Kansas’ “Carry On My Wayward Son”, from the 1976 album Leftoverture, was the band’s breakthrough hit, reaching #11 on Billboard and ushering in the Golden Age of Classic Kansas (c. 1976-1980). As Kerry Livgren noted in the excellent documentary “Miracles Out of Nowhere” (see my Progarchy review), the song came to him rather suddenly and it is loaded with hooks, bursting forth like ears of corn in a Kansas cornfield (as, yes, that’s a rather corny but apt metaphor). If, by chance, you’ve never heard the song (yeah, right), here it is performed live circa 1976:

(Is Steve Walsh a madman, or what!?) The original 7″ single of the song was an edited 3:26 version; the entire song is two minutes longer. Thus, the single has more of a classic/hard rock feel, while the album version–especially in the context of the entire, brilliant Leftoverture–is much more proggy. Regardless, what is surprising, nearly four decades later, is how this hard rock/prog song continues to make appearances in somewhat unexpected places. Such as beer commercials (full disclosure: I drink only micro brews):

Apparently the song has been played several times in the drama “Supernatural” (which I’ve never watched), including in some rather striking forms:

Not surprisingly, the song has been covered a number of times. But the Wikipedia (boo! hiss) entry on such covers missed one of the more interesting renditions, performed by the all female Christian rock band Rachel Rachel back in 1991, on the debut album “Way To My Heart”. In the video for the song, Kerry Livgren joins the band to play guitar; however, much of the guitar on the studio album was actually played by producer/guitarist/vocalist Dan Huff–who fronted the group Giant (“Last of the Runaways” is a scorching album), has played guitar on Madonna albums, and produced Megadeth, Keith Urban, Faith Hill, and a bazillion other artists:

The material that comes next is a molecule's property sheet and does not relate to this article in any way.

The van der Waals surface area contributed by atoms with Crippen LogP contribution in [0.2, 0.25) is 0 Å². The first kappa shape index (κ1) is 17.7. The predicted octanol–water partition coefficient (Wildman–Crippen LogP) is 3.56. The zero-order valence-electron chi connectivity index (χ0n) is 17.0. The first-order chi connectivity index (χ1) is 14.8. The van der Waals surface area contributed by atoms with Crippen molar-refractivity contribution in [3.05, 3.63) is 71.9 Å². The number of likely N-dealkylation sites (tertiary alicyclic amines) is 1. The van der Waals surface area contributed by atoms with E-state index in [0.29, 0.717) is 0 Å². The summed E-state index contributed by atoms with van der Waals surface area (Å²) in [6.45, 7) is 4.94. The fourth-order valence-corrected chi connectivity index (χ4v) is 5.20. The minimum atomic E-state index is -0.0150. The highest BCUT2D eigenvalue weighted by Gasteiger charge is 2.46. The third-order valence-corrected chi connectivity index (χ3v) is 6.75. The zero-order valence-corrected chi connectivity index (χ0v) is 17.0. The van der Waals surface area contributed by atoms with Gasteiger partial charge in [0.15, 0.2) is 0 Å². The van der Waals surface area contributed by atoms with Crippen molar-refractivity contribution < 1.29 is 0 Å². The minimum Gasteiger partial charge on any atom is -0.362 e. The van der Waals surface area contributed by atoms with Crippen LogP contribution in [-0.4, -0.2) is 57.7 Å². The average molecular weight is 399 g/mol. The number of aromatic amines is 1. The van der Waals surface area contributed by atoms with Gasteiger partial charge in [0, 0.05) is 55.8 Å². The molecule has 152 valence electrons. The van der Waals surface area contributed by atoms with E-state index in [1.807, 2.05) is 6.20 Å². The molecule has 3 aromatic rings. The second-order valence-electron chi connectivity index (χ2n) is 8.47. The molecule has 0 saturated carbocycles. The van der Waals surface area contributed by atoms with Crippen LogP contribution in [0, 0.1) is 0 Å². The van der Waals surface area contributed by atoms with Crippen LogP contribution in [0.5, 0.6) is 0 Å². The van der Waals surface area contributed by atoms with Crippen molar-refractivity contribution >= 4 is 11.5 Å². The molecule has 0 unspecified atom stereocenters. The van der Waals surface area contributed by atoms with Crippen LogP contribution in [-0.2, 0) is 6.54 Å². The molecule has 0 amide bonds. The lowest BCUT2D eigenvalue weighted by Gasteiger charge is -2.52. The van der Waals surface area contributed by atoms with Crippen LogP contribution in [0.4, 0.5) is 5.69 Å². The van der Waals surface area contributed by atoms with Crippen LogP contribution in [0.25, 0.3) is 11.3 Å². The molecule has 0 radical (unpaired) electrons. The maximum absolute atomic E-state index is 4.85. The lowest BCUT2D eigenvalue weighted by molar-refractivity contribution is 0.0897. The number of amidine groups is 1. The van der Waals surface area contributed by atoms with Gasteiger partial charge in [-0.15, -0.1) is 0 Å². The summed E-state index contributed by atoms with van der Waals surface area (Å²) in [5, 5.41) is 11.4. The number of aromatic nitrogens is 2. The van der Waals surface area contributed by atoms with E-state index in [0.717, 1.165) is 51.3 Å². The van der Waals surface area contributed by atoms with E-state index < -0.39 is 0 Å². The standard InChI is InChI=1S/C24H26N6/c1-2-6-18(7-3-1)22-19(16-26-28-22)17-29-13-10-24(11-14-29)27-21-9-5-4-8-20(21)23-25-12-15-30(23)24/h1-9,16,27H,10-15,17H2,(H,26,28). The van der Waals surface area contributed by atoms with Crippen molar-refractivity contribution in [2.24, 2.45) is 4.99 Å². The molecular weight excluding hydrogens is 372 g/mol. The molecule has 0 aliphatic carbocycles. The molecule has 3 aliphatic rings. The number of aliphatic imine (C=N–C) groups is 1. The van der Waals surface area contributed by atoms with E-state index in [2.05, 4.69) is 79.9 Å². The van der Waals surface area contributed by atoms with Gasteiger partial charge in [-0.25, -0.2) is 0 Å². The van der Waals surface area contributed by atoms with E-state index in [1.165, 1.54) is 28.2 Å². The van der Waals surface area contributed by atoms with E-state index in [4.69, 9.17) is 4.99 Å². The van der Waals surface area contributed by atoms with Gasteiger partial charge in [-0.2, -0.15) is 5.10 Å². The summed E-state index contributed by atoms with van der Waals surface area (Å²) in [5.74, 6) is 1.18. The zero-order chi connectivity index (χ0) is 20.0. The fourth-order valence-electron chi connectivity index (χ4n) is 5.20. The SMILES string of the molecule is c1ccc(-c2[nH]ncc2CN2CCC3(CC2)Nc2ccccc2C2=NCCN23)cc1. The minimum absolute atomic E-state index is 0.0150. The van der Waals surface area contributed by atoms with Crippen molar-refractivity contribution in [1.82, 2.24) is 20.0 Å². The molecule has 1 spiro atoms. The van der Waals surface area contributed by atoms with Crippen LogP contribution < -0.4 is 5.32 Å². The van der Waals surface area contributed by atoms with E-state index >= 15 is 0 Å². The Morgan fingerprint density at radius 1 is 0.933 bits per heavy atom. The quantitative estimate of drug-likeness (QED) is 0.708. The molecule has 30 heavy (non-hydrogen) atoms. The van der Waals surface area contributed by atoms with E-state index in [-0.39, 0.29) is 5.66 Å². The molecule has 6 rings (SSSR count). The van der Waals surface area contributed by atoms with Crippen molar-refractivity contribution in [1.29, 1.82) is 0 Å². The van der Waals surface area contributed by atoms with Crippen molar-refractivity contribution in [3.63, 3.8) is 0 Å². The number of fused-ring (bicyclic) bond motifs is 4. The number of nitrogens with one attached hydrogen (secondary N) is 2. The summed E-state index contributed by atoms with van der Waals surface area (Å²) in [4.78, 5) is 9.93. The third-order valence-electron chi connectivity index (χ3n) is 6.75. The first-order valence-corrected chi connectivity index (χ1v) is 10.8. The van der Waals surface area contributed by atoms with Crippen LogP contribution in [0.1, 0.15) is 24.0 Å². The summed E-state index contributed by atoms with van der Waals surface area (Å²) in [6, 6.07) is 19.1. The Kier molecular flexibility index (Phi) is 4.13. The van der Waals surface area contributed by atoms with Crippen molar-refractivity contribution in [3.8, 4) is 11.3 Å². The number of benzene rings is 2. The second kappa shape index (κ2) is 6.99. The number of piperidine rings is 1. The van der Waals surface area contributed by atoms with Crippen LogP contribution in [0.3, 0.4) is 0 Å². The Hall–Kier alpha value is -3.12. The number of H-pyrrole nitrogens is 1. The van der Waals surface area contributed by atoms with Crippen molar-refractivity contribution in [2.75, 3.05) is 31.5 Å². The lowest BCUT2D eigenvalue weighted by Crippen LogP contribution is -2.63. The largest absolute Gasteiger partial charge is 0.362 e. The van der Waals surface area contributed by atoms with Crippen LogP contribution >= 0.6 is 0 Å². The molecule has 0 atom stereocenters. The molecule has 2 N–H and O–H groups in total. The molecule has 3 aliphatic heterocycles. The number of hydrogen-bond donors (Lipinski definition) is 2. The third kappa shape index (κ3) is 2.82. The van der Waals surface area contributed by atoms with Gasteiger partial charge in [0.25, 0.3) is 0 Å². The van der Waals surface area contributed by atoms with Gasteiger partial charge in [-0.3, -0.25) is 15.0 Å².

Finally, what is perhaps most refreshing about the success of “Carry On…” (as well as “Dust in the Wind”) is the lyrical content. The song isn’t about sex, drugs, and rock ‘n’ roll, but peace, searching, and ultimate rest: “Nothing equals the splendor/Now your life’s no longer empty/Surely heaven waits for you.”

Kerry Livgren on the Current State of Music

Kerry Livgren.
Kerry Livgren.

A fascinating section from Kerry Livgren’s autobiography, now posted at his website.

I am often asked to comment or voice my opinion about contemporary music, both secular and sacred. I usually decline because an honest response to the question would require a great deal of labor on my part to bring it about, and I’m not sure that my opinions are any more valid than those of others. Yet, I am continually asked, so I will attempt to formulate my thoughts in this abbreviated version.

One of the problems in answering such a question is that “contemporary music” covers such an incredibly broad spectrum that it is difficult to know exactly what part of that spectrum I am to comment on. Besides, exactly what are the boundaries of “contemporary” anyway? Five years, two years, ten years, a hundred? One thing I know; the fickleness of American popular music listeners is astounding. Today, a piece of music can cease to be contemporary in a matter of months! It turns stale like a piece of bread. We have divided recent eras of popular music into decades or less, as if any possible social or artistic relevance in a song could not reach beyond that short span of time.

This essay is well worth reading and considering.  To read the full thing, go here: http://www.numavox.com/seeds.htm

Miracles (and Music) Out of Kansas